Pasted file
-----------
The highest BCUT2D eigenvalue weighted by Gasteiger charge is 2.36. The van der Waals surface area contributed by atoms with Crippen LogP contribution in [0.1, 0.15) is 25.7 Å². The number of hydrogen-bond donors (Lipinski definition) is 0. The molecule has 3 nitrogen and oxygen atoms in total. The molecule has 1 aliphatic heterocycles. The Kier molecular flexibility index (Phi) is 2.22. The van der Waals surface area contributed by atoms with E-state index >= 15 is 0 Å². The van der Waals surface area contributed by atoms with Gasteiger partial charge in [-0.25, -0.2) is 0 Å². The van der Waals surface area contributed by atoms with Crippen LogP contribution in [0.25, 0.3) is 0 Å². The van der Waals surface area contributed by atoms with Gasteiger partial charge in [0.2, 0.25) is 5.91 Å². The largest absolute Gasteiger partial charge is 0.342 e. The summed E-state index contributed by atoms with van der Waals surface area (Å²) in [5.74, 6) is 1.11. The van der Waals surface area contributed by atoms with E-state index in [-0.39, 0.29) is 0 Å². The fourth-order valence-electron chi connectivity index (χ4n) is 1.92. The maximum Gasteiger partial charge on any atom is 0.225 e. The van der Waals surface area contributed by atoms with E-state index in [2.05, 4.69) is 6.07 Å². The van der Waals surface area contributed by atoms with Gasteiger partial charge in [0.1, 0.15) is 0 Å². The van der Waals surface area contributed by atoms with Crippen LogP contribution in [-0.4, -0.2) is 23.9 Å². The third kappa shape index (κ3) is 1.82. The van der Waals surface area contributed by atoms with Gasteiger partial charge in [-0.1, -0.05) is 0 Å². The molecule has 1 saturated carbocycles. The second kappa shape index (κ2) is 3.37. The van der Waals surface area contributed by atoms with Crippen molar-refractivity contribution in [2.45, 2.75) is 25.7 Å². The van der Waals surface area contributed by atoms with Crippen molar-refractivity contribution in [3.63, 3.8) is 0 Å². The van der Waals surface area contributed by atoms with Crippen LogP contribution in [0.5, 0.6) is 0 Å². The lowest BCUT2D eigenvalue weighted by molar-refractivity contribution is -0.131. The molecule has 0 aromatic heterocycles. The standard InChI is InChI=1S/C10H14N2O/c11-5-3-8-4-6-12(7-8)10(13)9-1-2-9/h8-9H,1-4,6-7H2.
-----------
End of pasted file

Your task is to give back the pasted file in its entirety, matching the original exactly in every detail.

The highest BCUT2D eigenvalue weighted by Gasteiger charge is 2.36. The van der Waals surface area contributed by atoms with Crippen LogP contribution in [0.1, 0.15) is 25.7 Å². The number of hydrogen-bond donors (Lipinski definition) is 0. The molecule has 3 nitrogen and oxygen atoms in total. The molecule has 1 aliphatic heterocycles. The Kier molecular flexibility index (Phi) is 2.22. The van der Waals surface area contributed by atoms with E-state index >= 15 is 0 Å². The van der Waals surface area contributed by atoms with Gasteiger partial charge in [-0.25, -0.2) is 0 Å². The van der Waals surface area contributed by atoms with Crippen LogP contribution in [0.25, 0.3) is 0 Å². The van der Waals surface area contributed by atoms with Gasteiger partial charge in [0.2, 0.25) is 5.91 Å². The largest absolute Gasteiger partial charge is 0.342 e. The summed E-state index contributed by atoms with van der Waals surface area (Å²) in [5.74, 6) is 1.11. The van der Waals surface area contributed by atoms with E-state index in [-0.39, 0.29) is 0 Å². The fourth-order valence-electron chi connectivity index (χ4n) is 1.92. The maximum Gasteiger partial charge on any atom is 0.225 e. The van der Waals surface area contributed by atoms with E-state index in [2.05, 4.69) is 6.07 Å². The van der Waals surface area contributed by atoms with Gasteiger partial charge in [0.1, 0.15) is 0 Å². The van der Waals surface area contributed by atoms with Crippen LogP contribution in [-0.4, -0.2) is 23.9 Å². The third kappa shape index (κ3) is 1.82. The van der Waals surface area contributed by atoms with Gasteiger partial charge in [-0.1, -0.05) is 0 Å². The molecule has 1 saturated carbocycles. The second kappa shape index (κ2) is 3.37. The van der Waals surface area contributed by atoms with Crippen molar-refractivity contribution in [2.45, 2.75) is 25.7 Å². The van der Waals surface area contributed by atoms with Crippen molar-refractivity contribution in [3.63, 3.8) is 0 Å². The van der Waals surface area contributed by atoms with Crippen LogP contribution in [0.5, 0.6) is 0 Å². The lowest BCUT2D eigenvalue weighted by molar-refractivity contribution is -0.131. The molecule has 0 aromatic heterocycles. The standard InChI is InChI=1S/C10H14N2O/c11-5-3-8-4-6-12(7-8)10(13)9-1-2-9/h8-9H,1-4,6-7H2.